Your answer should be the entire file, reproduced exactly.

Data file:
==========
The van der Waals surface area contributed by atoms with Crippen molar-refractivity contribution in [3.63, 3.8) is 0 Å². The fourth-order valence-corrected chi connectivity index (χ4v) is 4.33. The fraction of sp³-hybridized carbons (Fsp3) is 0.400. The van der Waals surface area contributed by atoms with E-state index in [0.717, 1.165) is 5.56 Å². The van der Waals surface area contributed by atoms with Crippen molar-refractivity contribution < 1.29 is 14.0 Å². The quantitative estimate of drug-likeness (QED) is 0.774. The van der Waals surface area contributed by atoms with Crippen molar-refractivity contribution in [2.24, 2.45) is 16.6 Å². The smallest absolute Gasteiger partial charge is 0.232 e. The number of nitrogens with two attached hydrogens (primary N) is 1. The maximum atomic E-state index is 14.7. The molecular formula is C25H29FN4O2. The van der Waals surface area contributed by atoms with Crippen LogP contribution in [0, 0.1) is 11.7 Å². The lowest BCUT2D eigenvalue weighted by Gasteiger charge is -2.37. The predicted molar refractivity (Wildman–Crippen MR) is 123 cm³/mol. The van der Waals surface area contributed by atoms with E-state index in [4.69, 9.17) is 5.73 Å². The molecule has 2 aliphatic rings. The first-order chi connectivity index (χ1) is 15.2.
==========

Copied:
The van der Waals surface area contributed by atoms with Crippen molar-refractivity contribution in [3.63, 3.8) is 0 Å². The fourth-order valence-corrected chi connectivity index (χ4v) is 4.33. The fraction of sp³-hybridized carbons (Fsp3) is 0.400. The van der Waals surface area contributed by atoms with E-state index in [0.717, 1.165) is 5.56 Å². The van der Waals surface area contributed by atoms with Crippen molar-refractivity contribution < 1.29 is 14.0 Å². The quantitative estimate of drug-likeness (QED) is 0.774. The van der Waals surface area contributed by atoms with Crippen molar-refractivity contribution in [2.24, 2.45) is 16.6 Å². The smallest absolute Gasteiger partial charge is 0.232 e. The number of nitrogens with two attached hydrogens (primary N) is 1. The maximum atomic E-state index is 14.7. The molecular formula is C25H29FN4O2. The van der Waals surface area contributed by atoms with Crippen LogP contribution in [0, 0.1) is 11.7 Å². The lowest BCUT2D eigenvalue weighted by Gasteiger charge is -2.37. The predicted molar refractivity (Wildman–Crippen MR) is 123 cm³/mol. The van der Waals surface area contributed by atoms with E-state index in [4.69, 9.17) is 5.73 Å². The molecule has 2 aliphatic rings. The first-order chi connectivity index (χ1) is 15.2.